ASSESSING MASTER STUDENTS CITATION BEHAVIOUR BY MINING REFERENCE LISTS IN THESES. A PILOT STUDY
Entering at a Master’s level means that the student will encounter a level that is more intellectually demanding and more challenging than before. They need to use information sources in various ways and at this stage it is important that they access research and theory-based literature. A primary sign of quality in good research is that it is founded on well proven sources of theory and previous research, and that it utilizes the proper technique of referencing. In order for the students to acquire sufficient search skills, including how to cite and refer, the library offers information literacy training that is timed to happen at the point of need. This requires that they master the research process being able to pose questions and seek answers, to use and apply techniques and research skills, to analyse data, to review literature and write up results in an academic format appropriate to the discipline.
According to Carlson (2006, p15), as student’s progress academically, sources cited should demonstrate students' "growing sophistication and ability to think critically in their chosen discipline." But is this really the case? One way to get a sense of this process is to look at what types of sources the graduate students cite in their theses. This study used citation analysis in order to “mine” reference lists obtained from master theses for assessment purposes. The aim of this study is to investigate what kind of information sources master students use in their theses and the author studied the citation patterns in 36 Master's theses.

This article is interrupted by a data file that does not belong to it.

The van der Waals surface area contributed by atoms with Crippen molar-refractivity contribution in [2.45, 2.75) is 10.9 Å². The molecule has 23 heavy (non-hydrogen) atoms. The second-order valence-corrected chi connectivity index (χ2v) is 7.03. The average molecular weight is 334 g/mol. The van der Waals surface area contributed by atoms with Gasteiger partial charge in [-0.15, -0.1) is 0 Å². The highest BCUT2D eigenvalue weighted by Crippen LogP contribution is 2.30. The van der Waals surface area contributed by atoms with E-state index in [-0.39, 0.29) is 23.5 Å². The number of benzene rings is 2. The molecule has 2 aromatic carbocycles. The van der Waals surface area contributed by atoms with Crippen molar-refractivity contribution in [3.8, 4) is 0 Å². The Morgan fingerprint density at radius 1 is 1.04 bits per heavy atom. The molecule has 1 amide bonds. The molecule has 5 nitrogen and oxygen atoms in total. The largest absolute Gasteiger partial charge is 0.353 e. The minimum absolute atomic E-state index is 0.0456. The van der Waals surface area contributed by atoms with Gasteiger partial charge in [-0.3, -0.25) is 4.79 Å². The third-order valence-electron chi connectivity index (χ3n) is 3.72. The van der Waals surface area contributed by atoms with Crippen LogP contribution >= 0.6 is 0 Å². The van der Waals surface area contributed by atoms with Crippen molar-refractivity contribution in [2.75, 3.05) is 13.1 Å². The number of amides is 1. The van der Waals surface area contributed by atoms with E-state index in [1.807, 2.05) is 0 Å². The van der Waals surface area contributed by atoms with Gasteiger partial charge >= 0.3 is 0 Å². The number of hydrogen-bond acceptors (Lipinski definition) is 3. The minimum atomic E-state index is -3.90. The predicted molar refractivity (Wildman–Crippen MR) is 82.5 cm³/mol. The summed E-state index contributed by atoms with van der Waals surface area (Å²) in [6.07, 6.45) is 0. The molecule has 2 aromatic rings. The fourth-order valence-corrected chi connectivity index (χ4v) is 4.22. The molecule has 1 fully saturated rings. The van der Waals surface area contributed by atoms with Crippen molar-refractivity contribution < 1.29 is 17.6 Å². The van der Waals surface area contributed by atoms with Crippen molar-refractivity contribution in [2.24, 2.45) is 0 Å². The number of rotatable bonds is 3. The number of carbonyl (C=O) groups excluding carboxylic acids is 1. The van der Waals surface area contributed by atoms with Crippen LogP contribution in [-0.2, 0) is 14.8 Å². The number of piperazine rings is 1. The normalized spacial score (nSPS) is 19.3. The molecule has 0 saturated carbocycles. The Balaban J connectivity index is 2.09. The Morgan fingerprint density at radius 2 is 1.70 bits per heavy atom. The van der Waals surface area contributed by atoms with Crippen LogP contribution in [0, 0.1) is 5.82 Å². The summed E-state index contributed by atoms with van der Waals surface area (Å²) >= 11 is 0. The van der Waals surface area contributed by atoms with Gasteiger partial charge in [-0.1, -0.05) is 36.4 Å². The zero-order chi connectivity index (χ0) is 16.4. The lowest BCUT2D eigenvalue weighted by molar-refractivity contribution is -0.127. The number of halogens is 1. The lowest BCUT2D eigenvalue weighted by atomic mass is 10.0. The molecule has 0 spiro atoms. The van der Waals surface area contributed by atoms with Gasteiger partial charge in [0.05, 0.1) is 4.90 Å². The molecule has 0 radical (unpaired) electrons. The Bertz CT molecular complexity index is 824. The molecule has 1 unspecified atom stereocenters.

A total of 2173 references were checked and out of them were 886 (40,7%) journal articles. The students used 479 different journals and 378 of them were peer reviewed. 380 (79,3%) journals were kept by the library. 175 (54,6%) book or book chapters were kept by the library out of the 320 used by the students. They also used other sources such as reports of different kind (11,4%), Web pages (0,6%), Grey literature (0,6%) and conference papers (0,2%) to mention a few. Students used 60 references as an average in their theses.
Although the accuracy of the citations was beyond the scope of this study, the author noticed a number of problems such as incomplete citations, inconsistent journal title abbreviations and inconsistent use of citation style formats. The author carried out bibliographic searches in order to rectify any incorrect or incomplete citations and this required extra work to correct, but was also indication that we might alter our information literacy training and emphasise more on citing and referencing.
Findings indicate that these graduate students surprisingly seems to prefer scholarly journal articles and books or book chapters. The author had anticipated another picture with more references to the Web.
This pilot project provided new and important information about the use of collections by master students. The authors learned that the library’s journal coverage is good enough but that the monographic coverage is somewhat less complete. The author will continue to do another study with new theses from 2013-2014 in order to investigate if our new emphasis on citing and referencing had any impact on the inconsistencies that have been seen in the first study and also if the same pattern of information sources used by earlier students occur.
 Carlson, J. (2006), An examination of undergraduate student citation behavior, The Journal of Academic Librarianship 32(1):14-22.